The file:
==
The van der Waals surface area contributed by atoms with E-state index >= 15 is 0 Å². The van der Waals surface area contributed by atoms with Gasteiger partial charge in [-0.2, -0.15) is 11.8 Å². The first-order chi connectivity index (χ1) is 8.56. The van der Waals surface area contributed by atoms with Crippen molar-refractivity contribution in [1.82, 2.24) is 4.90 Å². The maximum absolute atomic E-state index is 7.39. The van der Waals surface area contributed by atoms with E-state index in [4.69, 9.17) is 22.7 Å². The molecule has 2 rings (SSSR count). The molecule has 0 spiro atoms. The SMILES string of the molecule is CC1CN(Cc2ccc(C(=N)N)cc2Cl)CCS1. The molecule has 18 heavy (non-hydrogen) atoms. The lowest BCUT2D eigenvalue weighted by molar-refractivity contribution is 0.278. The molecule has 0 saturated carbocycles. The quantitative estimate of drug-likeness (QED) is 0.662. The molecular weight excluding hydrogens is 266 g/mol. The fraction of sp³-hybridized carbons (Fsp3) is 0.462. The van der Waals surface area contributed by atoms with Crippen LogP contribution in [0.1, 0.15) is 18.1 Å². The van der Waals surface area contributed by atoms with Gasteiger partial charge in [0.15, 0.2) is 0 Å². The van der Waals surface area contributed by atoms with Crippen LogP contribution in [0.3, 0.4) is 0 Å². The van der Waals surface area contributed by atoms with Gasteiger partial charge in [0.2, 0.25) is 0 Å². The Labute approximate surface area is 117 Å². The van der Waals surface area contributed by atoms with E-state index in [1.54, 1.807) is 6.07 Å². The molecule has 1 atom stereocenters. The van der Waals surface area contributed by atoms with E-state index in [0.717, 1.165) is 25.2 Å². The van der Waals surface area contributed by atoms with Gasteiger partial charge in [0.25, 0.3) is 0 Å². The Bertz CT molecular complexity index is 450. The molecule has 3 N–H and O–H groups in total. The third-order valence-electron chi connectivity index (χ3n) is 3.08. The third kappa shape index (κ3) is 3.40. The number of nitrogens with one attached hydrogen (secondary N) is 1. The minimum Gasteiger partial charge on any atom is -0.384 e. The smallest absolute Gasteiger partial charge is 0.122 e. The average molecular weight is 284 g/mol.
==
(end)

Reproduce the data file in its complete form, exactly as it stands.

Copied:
The van der Waals surface area contributed by atoms with E-state index >= 15 is 0 Å². The van der Waals surface area contributed by atoms with Gasteiger partial charge in [-0.2, -0.15) is 11.8 Å². The first-order chi connectivity index (χ1) is 8.56. The van der Waals surface area contributed by atoms with Crippen molar-refractivity contribution in [1.82, 2.24) is 4.90 Å². The maximum absolute atomic E-state index is 7.39. The van der Waals surface area contributed by atoms with E-state index in [4.69, 9.17) is 22.7 Å². The molecule has 2 rings (SSSR count). The molecule has 0 spiro atoms. The SMILES string of the molecule is CC1CN(Cc2ccc(C(=N)N)cc2Cl)CCS1. The molecule has 18 heavy (non-hydrogen) atoms. The lowest BCUT2D eigenvalue weighted by molar-refractivity contribution is 0.278. The molecule has 0 saturated carbocycles. The quantitative estimate of drug-likeness (QED) is 0.662. The molecular weight excluding hydrogens is 266 g/mol. The fraction of sp³-hybridized carbons (Fsp3) is 0.462. The van der Waals surface area contributed by atoms with Crippen LogP contribution in [0.1, 0.15) is 18.1 Å². The van der Waals surface area contributed by atoms with Gasteiger partial charge in [0.15, 0.2) is 0 Å². The van der Waals surface area contributed by atoms with Crippen LogP contribution in [0.3, 0.4) is 0 Å². The van der Waals surface area contributed by atoms with Gasteiger partial charge in [0.2, 0.25) is 0 Å². The Labute approximate surface area is 117 Å². The van der Waals surface area contributed by atoms with E-state index in [1.54, 1.807) is 6.07 Å². The molecule has 1 atom stereocenters. The van der Waals surface area contributed by atoms with E-state index in [0.717, 1.165) is 25.2 Å². The van der Waals surface area contributed by atoms with Gasteiger partial charge in [0.25, 0.3) is 0 Å². The Bertz CT molecular complexity index is 450. The molecule has 3 N–H and O–H groups in total. The third-order valence-electron chi connectivity index (χ3n) is 3.08. The third kappa shape index (κ3) is 3.40. The number of nitrogens with one attached hydrogen (secondary N) is 1. The minimum Gasteiger partial charge on any atom is -0.384 e. The smallest absolute Gasteiger partial charge is 0.122 e. The average molecular weight is 284 g/mol.